On Birk’s Road: Remembering Birk Sproxton

Today I stumbled upon a piece I wrote in 2007 about Birk Sproxton, shortly after his passing in March that year, at age 63. It’s about Birk and the Hanson Lake Road in Saskatchewan. I never published it.

As we celebrate new work and writers young and older — that community of like and disparate beings — who are starting or continuing to write, it is important to recall those who have passed on, whose work is/was important to us. So here’s my nod to Birk.

On Birk’s Road

I can’t remember now where I first met Birk. I’d heard of him and his book Headframes through bpNichol in Toronto in the ’80s. I might have heard Birk read around then in Toronto. Or I might have first met him at a writers’ conference in Winnipeg in the early ’90s. After whatever first meeting we had, he kept turning up where I was, or I was nearby and able to turn up where he was — at other conferences, at Sage Hill Writing Experience, at a reading at the University of Regina, and elsewhere. Wherever he was, he was a spark.

He invited me for at least three occasions to read or be a writer-in-residence at Red Deer. He has also invited my wife Jill Robinson to similar posts, as he did recently for the May 2008 residency. She said that “it will seem strange, so strange, that Birk is not there.  We will miss him very much.” He had passed on between his invitation to her and the residency dates.

I’ve always enjoyed my time in Birk’s proximity. He had a lively and determined energy and a generous heart. I thought he’d be with us forever. Well, he remains with us now, through his published words, and in the memories of we lucky ones who got to know him.

~

I’ve driven the Hanson Lake Road in Saskatchewan a number of times — with Jill, our son Emmett and with my Mom, Ruth, as we’ve all travelled to visit our friends — writer Dave Carpenter and his wife, the painter Honor Kever — at their cabin at Little Bear Lake, east of Prince Albert, then a few hours north on the Hanson Lake Road. The road goes north then north-east from Smeaton to the Manitoba border at Flin Flon, and is also known as Highway # 106.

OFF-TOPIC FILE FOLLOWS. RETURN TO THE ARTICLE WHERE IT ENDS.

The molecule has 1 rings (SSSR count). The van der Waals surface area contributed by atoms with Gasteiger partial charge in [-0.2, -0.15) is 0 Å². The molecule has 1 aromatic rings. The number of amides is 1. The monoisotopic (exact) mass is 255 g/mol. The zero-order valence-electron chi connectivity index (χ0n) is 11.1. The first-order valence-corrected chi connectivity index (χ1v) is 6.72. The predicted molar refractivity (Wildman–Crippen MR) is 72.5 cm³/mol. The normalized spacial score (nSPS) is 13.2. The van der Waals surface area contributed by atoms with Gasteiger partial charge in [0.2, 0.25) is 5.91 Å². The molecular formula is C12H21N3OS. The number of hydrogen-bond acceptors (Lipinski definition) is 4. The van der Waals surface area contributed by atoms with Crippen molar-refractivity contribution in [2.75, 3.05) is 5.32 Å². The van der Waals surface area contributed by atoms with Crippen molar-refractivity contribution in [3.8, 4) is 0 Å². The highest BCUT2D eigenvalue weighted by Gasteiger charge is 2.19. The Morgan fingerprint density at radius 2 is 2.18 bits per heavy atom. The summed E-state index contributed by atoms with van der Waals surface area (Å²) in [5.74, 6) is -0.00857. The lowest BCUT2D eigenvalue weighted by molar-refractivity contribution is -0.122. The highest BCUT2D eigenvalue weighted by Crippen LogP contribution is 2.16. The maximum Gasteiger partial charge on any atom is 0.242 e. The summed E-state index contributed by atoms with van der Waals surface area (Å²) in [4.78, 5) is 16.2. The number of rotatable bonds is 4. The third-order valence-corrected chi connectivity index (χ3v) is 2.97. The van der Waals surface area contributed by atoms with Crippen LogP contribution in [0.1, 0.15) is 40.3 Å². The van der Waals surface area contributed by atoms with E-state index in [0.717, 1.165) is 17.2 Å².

After I’d driven that route a number of times, Birk published Phantom Lake: North of 54. In that book, a story called “Hanson Lake Road Begins in Smeaton” caught my attention. It’s a terrific and vividly funny tale — is it fiction or non-fiction? It tells of a character who sounds like Birk — and a wife named Sally. They have a misadventure that unfolds in Smeaton as the male character is about to set out on the Hanson Lake Road heading for Flin Flon. If you haven’t read it, please do — I’ll tell no more, but leave it to you to discover or reread, and enjoy.

I will be travelling that road at the end of this month, and many more times I hope, to go fishing with Carpenter. I will pass through Smeaton. It’s a tiny place and you can’t miss the Co-op Gas Station or the Hotel that are featured in Birk’s story.

On my trip and every trip thereafter, I’m sure I’ll see Birk, the story’s (quote) “old guy” with the broken leg getting out of the blue car, clutching his crutches and crossing the road to answer a surprising phone call at the Smeaton Hotel.

I’ll stop at the Co-op for a few minutes, then head up the Hanson Lake Road — I’ll consider it ‘Birk’s Road’ — and I’ll travel it thinking of him.

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stevenrosssmith@me.com

Steven Ross Smith, poet, performance poet, fiction and non-fiction writer has published twelve books and appeared on several performance recordings. 'Fluttertongue 3: disarray' won the 2005 Saskatchewan Book of the Year Award. 'Pliny’s Knickers,' a chapbook collaboration, won the 2006 bpNichol Chapbook Award. 'Emanations: Fluttertongue 6' was published by BookThug in 2015. Smith has performed and/or published in Canada and abroad. He also writes reviews and features on visual and book arts, artist profiles and personal musings relevant to writers. He lives in the Canadian Rocky Mountains in Banff, Alberta, and can also be found kayaking near Galiano Island, British Columbia.

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